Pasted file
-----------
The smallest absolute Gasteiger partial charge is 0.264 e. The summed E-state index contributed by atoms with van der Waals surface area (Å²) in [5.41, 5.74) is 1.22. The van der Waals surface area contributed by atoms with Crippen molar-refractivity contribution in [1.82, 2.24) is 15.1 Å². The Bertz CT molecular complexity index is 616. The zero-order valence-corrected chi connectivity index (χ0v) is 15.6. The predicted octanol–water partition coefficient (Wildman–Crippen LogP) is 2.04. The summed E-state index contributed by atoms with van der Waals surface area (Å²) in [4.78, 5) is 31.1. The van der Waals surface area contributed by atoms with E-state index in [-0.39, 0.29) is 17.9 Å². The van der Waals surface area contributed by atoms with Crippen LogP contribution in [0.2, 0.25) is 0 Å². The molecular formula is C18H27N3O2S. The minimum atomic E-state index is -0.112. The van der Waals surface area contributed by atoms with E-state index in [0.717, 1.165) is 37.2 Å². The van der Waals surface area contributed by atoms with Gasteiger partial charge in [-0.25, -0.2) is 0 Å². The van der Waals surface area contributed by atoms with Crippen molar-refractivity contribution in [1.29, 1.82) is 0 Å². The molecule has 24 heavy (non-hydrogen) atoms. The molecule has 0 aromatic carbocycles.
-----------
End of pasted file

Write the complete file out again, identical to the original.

The smallest absolute Gasteiger partial charge is 0.264 e. The summed E-state index contributed by atoms with van der Waals surface area (Å²) in [5.41, 5.74) is 1.22. The van der Waals surface area contributed by atoms with Crippen molar-refractivity contribution in [1.82, 2.24) is 15.1 Å². The Bertz CT molecular complexity index is 616. The zero-order valence-corrected chi connectivity index (χ0v) is 15.6. The predicted octanol–water partition coefficient (Wildman–Crippen LogP) is 2.04. The summed E-state index contributed by atoms with van der Waals surface area (Å²) in [4.78, 5) is 31.1. The van der Waals surface area contributed by atoms with E-state index in [-0.39, 0.29) is 17.9 Å². The van der Waals surface area contributed by atoms with Crippen LogP contribution in [0.2, 0.25) is 0 Å². The molecular formula is C18H27N3O2S. The minimum atomic E-state index is -0.112. The van der Waals surface area contributed by atoms with E-state index in [0.717, 1.165) is 37.2 Å². The van der Waals surface area contributed by atoms with Gasteiger partial charge in [-0.25, -0.2) is 0 Å². The van der Waals surface area contributed by atoms with Crippen molar-refractivity contribution in [1.29, 1.82) is 0 Å². The molecule has 24 heavy (non-hydrogen) atoms. The molecule has 0 aromatic carbocycles.